灰記在此只想提醒那些把資源被分薄、租金昂貴、樓價飆升、物價高漲、都市面貌變遷,總之任何「負面」東西都歸咎於內地蝗蟲的人,這些他們形容的「侵略」是有著特區政府和本地不同既得利益集團的積極籌劃、參與,當中亦有不少香港人自願參與及得益,是否要把這些在中港日常互動中得益的僱員和小老闆也一概打為為「侵略者」服務的「港奸」呢?正如有同行facebook網誌寫道︰

「但請各位,冤有頭債有主,內地人來港消費(雖然我都見到眼冤),是你香港的旅發局日日在內地大賣廣告,吸引內地人來香港這個購物天堂花錢的;內地孕婦來港生育(不計小部份非法入境衝急症室走數的個案),是你香港的私家醫院和私家醫生倒履相迎、奉為上賓,港府合法批准入境產子的。出了問題,怎能怪在他們身上?當然,行為不文明,可以當面指正,遇上部份人不聽勸告,還惡言相向,可以揭露批評,但不等於要一竹篙打一船人。
 said on
February 8, 2012
楼上的诸位要是看得懂中文还是去读读香港新纳粹学者陳雲的极端排外言论吧,跟你们欧美的白人至上主义者如出一辙!孔教授的言语跟陈教授的比起来真是小巫见大巫!
 said on
February 8, 2012
老K,请你的那些朋友下次高谈阔论之前做点基本的功课,别人云即云!
 said on
February 8, 2012
Orbital - agreed.

Giving a second listen on the bus this morning I am actually surprised by how superficially both Kaiser and Jeremy are treating the issue - as though Chinese identity really has something to do with people standing in line for the bus. Mary Kay and Gady hit on the picture when they bring up the anti sedition act and the gap in public health services, but then the conversation kept going back to that stupid Apple Daily ad and the so-called "professor."

To bring this to the "popular level" as Kaiser put it - I am sure if you asked 100 different HK Chinese about this issue you would get 100 different answers. Some will say it is about Politics, some economics, the “double nots”, or tell a story about the many frustrations of doing business in China. Others will say this is completely about that kid eating on the MTR or say they have no problems at all. I think we have to look at the sum of all these– from the Cultural Revolution down to last month’s events – to understand why people here might say “yep, we definitely have different values.”

The kid on the MTR and the professor simply offer one of those examples when everyone can point and in unison and say “AHA! SEEEE???!”
 said on
February 12, 2012
明er & Orbital - agreed.

The dicussion fails to engage with the issues that actually matter to people in HK. It's easy to see how Kaiser could be so easily turned by the Apple Daily ad when he sees the whole situation through the prism of a bellicose, knee-jerk 'ethnic conflict'. What's becoming clear here is how HK and the mainland are seperated not only by different values, but indeed different interests. The immediate interests of the HK people are fundementally opposed to those of the people rushing in from across the border, and yet we are governed not by an unresponsive regime that legislates not for our interests, ultimately, but for those of a seperated population from whom we feel increasingly distinct.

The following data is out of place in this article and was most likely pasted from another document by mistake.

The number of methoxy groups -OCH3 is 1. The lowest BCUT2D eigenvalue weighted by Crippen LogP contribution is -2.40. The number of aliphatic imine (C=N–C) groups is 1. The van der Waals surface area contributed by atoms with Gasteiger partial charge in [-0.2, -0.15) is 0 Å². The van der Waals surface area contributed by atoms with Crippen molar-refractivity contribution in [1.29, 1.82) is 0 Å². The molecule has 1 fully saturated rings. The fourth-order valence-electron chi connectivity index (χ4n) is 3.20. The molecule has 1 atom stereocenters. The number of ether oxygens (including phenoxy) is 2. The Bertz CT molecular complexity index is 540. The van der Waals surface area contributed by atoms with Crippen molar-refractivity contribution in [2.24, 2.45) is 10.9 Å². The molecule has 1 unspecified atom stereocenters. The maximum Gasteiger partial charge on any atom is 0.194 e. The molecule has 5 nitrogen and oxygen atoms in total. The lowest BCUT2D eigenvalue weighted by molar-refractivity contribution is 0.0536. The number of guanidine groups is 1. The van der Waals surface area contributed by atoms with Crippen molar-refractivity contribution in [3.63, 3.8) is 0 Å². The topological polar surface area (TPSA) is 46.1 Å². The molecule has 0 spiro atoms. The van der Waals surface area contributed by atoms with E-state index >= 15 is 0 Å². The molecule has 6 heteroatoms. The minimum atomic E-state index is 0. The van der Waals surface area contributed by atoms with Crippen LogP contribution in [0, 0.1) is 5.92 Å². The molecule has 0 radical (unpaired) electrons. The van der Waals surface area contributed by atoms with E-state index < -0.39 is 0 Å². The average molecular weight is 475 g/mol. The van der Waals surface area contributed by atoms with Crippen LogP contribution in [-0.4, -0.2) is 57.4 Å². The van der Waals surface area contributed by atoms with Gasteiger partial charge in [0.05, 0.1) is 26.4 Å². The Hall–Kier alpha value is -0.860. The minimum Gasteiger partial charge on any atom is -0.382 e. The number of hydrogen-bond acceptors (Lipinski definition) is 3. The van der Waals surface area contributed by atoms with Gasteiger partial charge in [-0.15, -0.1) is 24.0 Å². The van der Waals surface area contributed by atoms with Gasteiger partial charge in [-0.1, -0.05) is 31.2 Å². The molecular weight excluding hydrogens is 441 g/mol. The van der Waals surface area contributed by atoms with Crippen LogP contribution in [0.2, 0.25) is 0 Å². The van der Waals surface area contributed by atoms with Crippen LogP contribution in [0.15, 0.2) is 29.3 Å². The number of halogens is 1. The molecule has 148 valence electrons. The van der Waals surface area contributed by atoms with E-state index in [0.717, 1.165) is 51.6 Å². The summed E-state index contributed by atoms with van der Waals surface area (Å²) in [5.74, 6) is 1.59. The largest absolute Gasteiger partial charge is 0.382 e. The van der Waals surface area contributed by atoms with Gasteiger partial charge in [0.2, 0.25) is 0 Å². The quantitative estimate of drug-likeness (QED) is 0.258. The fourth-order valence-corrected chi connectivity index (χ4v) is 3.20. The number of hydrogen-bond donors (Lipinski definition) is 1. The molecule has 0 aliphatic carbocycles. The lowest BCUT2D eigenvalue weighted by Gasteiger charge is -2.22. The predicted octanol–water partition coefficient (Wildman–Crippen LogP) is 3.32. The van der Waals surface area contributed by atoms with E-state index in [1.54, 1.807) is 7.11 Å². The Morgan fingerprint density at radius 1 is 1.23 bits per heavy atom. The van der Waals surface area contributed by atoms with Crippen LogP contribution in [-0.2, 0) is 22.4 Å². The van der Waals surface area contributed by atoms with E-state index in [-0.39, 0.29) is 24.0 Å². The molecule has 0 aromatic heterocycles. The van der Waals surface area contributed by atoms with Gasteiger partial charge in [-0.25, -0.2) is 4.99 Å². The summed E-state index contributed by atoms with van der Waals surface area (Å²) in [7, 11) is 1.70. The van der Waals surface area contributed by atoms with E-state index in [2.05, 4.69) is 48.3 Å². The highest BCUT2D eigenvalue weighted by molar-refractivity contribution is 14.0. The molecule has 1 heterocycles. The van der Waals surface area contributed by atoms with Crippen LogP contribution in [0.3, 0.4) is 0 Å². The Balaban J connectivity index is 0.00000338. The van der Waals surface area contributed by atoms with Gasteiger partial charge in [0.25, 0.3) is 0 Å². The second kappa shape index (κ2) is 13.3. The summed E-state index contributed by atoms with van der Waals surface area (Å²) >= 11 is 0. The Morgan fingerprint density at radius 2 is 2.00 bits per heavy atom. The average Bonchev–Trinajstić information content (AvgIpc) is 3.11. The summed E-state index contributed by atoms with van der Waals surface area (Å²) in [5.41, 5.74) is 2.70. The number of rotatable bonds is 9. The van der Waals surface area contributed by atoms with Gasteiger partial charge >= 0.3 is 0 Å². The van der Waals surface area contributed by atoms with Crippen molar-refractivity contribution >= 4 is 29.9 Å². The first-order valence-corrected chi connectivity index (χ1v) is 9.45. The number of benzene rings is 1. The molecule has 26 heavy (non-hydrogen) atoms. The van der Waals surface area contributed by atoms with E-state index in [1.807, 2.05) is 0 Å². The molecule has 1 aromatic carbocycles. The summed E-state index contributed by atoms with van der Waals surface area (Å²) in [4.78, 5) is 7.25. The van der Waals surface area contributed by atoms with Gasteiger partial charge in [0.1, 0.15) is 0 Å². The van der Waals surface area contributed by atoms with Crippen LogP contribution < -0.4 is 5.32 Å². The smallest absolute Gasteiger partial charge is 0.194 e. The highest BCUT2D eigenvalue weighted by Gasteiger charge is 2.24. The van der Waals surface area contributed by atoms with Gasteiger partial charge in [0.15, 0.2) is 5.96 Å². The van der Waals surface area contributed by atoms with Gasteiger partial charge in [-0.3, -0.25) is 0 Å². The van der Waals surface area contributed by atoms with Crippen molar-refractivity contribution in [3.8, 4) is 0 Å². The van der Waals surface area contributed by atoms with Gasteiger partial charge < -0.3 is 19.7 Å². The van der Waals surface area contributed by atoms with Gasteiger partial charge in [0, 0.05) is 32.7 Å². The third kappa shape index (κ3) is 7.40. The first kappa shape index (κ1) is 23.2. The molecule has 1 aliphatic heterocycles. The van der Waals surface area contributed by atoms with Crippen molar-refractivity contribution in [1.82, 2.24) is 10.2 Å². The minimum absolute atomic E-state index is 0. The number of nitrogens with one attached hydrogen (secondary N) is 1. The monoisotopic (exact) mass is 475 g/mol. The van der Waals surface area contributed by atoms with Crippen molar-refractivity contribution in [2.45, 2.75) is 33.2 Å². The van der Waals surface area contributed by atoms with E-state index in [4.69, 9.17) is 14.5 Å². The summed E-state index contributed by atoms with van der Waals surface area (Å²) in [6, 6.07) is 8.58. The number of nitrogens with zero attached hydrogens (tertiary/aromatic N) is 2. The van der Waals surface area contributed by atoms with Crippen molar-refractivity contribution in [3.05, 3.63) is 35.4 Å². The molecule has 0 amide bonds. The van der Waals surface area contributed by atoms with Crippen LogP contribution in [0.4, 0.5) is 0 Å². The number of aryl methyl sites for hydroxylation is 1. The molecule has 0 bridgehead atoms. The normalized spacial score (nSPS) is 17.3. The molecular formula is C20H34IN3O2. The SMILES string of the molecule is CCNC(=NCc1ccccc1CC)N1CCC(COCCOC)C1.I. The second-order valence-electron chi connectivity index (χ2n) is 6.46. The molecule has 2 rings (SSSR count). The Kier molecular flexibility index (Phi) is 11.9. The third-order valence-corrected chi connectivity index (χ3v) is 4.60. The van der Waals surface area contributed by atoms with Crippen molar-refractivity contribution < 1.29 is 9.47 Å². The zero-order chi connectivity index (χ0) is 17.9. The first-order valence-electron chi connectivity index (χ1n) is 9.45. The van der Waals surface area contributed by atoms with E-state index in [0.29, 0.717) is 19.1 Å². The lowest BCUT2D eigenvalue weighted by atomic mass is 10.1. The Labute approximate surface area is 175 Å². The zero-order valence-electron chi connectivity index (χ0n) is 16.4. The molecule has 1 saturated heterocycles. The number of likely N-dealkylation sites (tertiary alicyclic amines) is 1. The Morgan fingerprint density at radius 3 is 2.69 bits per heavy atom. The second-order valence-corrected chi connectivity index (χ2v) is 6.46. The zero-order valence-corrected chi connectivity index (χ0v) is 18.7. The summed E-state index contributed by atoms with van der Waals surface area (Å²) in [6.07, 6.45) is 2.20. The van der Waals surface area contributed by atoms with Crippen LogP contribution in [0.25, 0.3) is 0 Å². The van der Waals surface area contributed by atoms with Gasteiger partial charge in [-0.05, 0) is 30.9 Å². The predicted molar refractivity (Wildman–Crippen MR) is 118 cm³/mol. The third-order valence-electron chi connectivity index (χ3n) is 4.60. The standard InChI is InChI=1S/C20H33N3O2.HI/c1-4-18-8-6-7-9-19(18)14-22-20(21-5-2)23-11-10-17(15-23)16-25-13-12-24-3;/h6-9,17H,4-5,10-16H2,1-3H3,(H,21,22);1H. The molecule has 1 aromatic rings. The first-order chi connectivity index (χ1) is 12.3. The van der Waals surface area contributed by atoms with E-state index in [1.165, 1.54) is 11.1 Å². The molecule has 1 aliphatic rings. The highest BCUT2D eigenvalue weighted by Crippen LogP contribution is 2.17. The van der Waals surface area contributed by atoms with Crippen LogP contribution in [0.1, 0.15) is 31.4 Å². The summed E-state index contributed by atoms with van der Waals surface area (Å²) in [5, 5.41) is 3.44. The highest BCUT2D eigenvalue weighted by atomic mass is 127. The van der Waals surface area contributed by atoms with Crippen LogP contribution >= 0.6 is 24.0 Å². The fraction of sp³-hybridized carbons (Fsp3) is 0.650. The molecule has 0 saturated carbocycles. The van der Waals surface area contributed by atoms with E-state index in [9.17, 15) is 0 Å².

I was also made uneasy by the ad, but it hardly negates the issues, concerns and arguments involved. HKers feel themselves backed into a corner, with their identity and idependence under threat from a force that can't be resisted, and are rendered powerless by limp, perputually embryonic semi-democracy to set the agenda for a government that should be our guardian. People who feel themselves backed into a corner with no other recoruse naturally lash out and in this context the 蝗虫 phenomenon is understandable, not matter how contemptable. As 2047 looms nearer, people are seeing that the future does not look bright for all that HK is and represents.

I've spent a lot of time since I started uni telling people that loads of my fellow HKers are completely up themselves and that I frankly prefer being in the mainland. This still holds true, but I've found this flare-up of the HK v Mainland dichotonomy send me instinctively to the side of my birthplace. However you feel about HK or HKers, their grievances are real and need to be addressed. Forgeting the media imbroglios of the past month would do nothing to erase them.
 said on
June 5, 2013
This podcast started well then fell off a cliff.

Kaiser and Jeremy were certainly too dismissive of Hong Kong's issues. Spending any time in HK one can see a very real difference between the culture of HK and mainland China. Hong Kongers concerns, fear and anger are justified in many ways. That doesn't excuse the ad but one shouldn't be so dismissive of the issues at hand for HK and mainland relations.

On another note, Sinica needs to fact check better before making claims. The "attack ad" against Jon Huntsman was produced by none other than Jon Huntsman! But seriously, why was so much time devoted to the American primary election? China was brought up negatively, but certainly this is hardly worth so much discussion about current affairs in China; isn't this podcast supposed to be about China?

Gady mentioned in this broadcast and a previous one about Kim Jong Il dying, that seems far more significant to discuss as relating to China than the American election!

I think some of the best podcasts have been the ones where they discuss China's relations with it's neighbors. Since China shares a border with the most countries than anywhere else in the world bilateral and multilateral relations should be featured more in this podcast. More of that would be appreciated as doing so reveals as much about China as it does the other country in question and issues in Asia in general.

Kaiser and Jeremy, you guys can do much better!